Helen Zille's Media Fight Back

2015-03-26 23:55

Helen Zille (CityPress)

One of the greatest ironies of Helen Zille’s political career is her antagonistic and often confrontational relationship with the media. Considering Zille was a journalist at one point, who famously broke the real story of Steve Biko’s death, one could be forgiven for expecting more deftness on her part. In light of the DA no longer enjoying a monopoly on Opposition column-space, the need for good relations is further accentuated.

Ironically, then, two of her recent weekly newsletters take to rubbishing the Cape Times. She has accused it of plagiarism, inaccurate reporting, and unreasonable obstructionism. The paper, together with the SA National Editors’ Forum, and other publications, have fought back equally strongly accusing Zille of bullying and despotism.

This may have been enough to silence anyone else. But not Zille.

She is playing a dangerous game. By potentially isolating platforms necessary for the party’s public image, Zille threatens to jeopardise the DA’s ‘air war’ campaign. This is dangerous considering that the air waves have helped it amplify its message disproportionately to its size.

Zille is undoubtedly taking a calculated risk.

By changing the narrative in which the media operates and making it seem like any other institution that must be accountable, Zille is forcing a wider conversation about the way in which news is crafted and consumed. Even if the Cape Times is a singular and isolated example, her efforts at damaging the paper will have a ripple effect on the uncritical way in which news is generally consumed. Her ‘‘mutual self-appreciation clubs’’ epithet is clear indication of her thinking.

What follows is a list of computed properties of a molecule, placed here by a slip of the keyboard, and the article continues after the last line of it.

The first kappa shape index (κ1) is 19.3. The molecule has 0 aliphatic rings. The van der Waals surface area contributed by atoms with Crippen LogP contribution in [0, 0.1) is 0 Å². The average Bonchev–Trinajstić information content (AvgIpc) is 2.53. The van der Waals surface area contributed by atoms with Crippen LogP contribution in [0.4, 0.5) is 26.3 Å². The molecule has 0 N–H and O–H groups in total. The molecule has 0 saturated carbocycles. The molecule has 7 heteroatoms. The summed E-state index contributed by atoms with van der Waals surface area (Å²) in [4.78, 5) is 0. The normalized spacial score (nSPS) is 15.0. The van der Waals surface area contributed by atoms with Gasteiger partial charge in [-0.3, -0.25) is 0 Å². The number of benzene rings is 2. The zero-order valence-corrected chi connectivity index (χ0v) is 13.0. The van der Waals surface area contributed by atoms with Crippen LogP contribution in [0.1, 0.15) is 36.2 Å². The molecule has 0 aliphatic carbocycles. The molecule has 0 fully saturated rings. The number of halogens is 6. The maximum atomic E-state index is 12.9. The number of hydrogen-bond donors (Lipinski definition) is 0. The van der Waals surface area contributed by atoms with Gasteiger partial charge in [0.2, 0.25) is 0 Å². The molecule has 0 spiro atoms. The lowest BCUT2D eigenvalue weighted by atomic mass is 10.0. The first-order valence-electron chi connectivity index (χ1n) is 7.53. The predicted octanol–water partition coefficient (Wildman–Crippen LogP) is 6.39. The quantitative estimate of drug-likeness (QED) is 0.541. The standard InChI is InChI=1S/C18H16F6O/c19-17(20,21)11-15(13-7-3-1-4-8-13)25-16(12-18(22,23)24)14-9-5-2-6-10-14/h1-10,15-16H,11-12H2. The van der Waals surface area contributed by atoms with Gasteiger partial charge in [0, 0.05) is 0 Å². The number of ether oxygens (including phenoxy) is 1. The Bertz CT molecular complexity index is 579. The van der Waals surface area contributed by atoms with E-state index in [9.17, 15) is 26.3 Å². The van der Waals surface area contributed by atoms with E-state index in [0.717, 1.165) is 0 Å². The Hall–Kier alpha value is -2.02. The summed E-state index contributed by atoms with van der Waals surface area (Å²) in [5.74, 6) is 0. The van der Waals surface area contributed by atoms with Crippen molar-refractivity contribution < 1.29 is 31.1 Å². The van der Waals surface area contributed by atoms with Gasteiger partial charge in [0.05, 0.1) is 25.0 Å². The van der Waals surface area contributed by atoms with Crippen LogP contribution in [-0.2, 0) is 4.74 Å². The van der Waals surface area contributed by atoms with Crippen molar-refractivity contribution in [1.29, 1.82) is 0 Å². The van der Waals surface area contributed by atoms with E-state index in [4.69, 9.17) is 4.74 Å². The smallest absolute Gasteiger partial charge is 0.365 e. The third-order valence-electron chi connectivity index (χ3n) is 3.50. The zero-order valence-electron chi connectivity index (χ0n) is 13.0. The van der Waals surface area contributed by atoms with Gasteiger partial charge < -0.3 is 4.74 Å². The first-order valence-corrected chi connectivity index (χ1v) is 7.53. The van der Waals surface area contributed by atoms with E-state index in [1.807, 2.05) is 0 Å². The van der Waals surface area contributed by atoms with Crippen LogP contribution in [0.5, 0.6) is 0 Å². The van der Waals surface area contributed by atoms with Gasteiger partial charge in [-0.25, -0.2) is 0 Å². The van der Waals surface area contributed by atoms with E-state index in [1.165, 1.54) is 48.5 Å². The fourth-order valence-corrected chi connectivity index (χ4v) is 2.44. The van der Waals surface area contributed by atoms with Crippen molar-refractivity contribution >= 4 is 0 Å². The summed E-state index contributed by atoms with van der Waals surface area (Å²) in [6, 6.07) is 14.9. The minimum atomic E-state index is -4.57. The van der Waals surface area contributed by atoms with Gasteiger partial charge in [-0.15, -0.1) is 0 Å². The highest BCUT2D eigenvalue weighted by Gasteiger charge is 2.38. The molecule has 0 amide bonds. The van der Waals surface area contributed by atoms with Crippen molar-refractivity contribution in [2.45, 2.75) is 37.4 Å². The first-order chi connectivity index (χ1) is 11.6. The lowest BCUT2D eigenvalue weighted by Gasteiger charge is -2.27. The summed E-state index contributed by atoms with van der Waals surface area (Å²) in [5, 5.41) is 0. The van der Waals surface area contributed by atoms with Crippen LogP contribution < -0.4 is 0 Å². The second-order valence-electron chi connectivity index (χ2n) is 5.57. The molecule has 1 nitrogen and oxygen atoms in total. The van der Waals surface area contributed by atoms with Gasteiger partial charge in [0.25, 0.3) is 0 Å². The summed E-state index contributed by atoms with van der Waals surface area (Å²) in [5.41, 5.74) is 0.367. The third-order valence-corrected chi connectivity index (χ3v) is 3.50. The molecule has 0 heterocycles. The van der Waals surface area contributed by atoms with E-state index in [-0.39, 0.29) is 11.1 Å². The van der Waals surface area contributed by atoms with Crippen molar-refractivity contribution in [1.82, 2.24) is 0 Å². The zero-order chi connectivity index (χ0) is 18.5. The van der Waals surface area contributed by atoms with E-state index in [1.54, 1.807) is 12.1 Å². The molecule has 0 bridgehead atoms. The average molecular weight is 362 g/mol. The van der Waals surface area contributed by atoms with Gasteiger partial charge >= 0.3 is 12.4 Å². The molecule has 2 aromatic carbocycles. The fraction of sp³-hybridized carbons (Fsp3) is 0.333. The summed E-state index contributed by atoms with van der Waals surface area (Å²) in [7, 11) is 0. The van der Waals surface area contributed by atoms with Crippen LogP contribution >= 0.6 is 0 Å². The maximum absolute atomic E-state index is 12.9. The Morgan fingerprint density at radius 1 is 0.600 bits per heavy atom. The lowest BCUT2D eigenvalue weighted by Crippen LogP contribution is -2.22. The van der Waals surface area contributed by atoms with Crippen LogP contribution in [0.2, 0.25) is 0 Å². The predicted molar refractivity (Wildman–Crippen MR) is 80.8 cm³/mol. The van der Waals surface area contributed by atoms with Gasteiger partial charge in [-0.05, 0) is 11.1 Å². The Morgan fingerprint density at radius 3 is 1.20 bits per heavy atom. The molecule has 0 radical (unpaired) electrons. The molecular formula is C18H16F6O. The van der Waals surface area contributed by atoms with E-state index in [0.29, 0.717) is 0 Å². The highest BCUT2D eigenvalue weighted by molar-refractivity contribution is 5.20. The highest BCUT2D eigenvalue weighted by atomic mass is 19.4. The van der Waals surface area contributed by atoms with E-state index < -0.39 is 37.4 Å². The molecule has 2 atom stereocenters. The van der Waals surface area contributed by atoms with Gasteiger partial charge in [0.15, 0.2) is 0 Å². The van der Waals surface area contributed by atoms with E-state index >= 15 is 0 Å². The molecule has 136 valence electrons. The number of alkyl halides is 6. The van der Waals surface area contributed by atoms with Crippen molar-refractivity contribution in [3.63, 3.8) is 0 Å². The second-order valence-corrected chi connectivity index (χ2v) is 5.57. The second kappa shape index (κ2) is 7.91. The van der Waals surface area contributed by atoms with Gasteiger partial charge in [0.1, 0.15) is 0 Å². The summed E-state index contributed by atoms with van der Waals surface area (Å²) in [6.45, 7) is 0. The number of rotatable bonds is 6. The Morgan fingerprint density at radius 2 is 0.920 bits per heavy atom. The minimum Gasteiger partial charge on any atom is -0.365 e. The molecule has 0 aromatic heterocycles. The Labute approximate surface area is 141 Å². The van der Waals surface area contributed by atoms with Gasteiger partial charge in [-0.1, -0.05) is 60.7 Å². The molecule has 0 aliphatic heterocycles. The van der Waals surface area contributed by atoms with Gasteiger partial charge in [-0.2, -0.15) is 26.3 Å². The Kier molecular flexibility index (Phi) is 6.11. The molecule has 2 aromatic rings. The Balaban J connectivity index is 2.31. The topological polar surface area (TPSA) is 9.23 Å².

And she is right to do so. The media plays a crucial role in a constitutional democracy: it is the primary way through which information is disseminated. But, despite its public service it is, ultimately, a private business answerable to corporate/commercial interests. Unlike politicians who answer to the public in general.

Coupled with the fact that reporting is coloured by individual journalists’ and publications’ biases means that it is in a powerful position to shape the way we think. And it often cloaks itself in ‘media freedom’ to repudiate attacks on that privilege.    There are, and will be, cases where it is undeserved. Prima facie, the Cape Times is one of them.

Whereas Zille’s government’s decision to roll back subscriptions to the Cape Times is may be hypocritical and/or a not-so-veiled threat to freedom of expression is open to debate. But one thing is certain: Zille’s efforts at making hay of the Cape Times – and others – has the potential to make us more conscious and critical consumers. The media can, and does, get it wrong. And there’s something very good in being able to call them out on it.

But Zille should be careful that her fighting back isn’t framed as fighting blacks – like the debacle with columnist Eusebius McKaiser shows. The one is meritorious, the other land-mine filled and meretrious. It is a difficult balancing act and she would do well to be careful.

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